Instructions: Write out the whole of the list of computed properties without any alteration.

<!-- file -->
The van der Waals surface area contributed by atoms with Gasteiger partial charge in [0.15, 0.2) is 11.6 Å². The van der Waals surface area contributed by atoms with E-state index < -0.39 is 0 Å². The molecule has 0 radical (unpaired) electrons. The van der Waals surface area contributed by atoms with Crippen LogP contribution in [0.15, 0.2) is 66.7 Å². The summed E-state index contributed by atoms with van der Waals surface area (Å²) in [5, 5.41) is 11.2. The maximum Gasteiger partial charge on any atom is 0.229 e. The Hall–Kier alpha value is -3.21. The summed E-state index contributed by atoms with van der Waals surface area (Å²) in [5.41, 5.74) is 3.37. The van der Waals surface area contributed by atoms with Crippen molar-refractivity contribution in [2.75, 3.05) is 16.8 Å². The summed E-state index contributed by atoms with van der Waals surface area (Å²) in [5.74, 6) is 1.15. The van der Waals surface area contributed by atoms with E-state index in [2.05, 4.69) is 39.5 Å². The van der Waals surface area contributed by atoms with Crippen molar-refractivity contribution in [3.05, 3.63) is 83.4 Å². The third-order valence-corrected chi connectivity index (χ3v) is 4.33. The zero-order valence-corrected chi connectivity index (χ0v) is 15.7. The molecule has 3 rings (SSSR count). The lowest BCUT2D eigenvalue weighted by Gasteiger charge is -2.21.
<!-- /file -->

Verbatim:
The van der Waals surface area contributed by atoms with Gasteiger partial charge in [0.15, 0.2) is 11.6 Å². The van der Waals surface area contributed by atoms with E-state index < -0.39 is 0 Å². The molecule has 0 radical (unpaired) electrons. The van der Waals surface area contributed by atoms with Crippen LogP contribution in [0.15, 0.2) is 66.7 Å². The summed E-state index contributed by atoms with van der Waals surface area (Å²) in [5, 5.41) is 11.2. The maximum Gasteiger partial charge on any atom is 0.229 e. The Hall–Kier alpha value is -3.21. The summed E-state index contributed by atoms with van der Waals surface area (Å²) in [5.41, 5.74) is 3.37. The van der Waals surface area contributed by atoms with Crippen molar-refractivity contribution in [2.75, 3.05) is 16.8 Å². The summed E-state index contributed by atoms with van der Waals surface area (Å²) in [5.74, 6) is 1.15. The van der Waals surface area contributed by atoms with E-state index in [2.05, 4.69) is 39.5 Å². The van der Waals surface area contributed by atoms with Crippen molar-refractivity contribution in [3.05, 3.63) is 83.4 Å². The third-order valence-corrected chi connectivity index (χ3v) is 4.33. The zero-order valence-corrected chi connectivity index (χ0v) is 15.7. The molecule has 3 rings (SSSR count). The lowest BCUT2D eigenvalue weighted by Gasteiger charge is -2.21.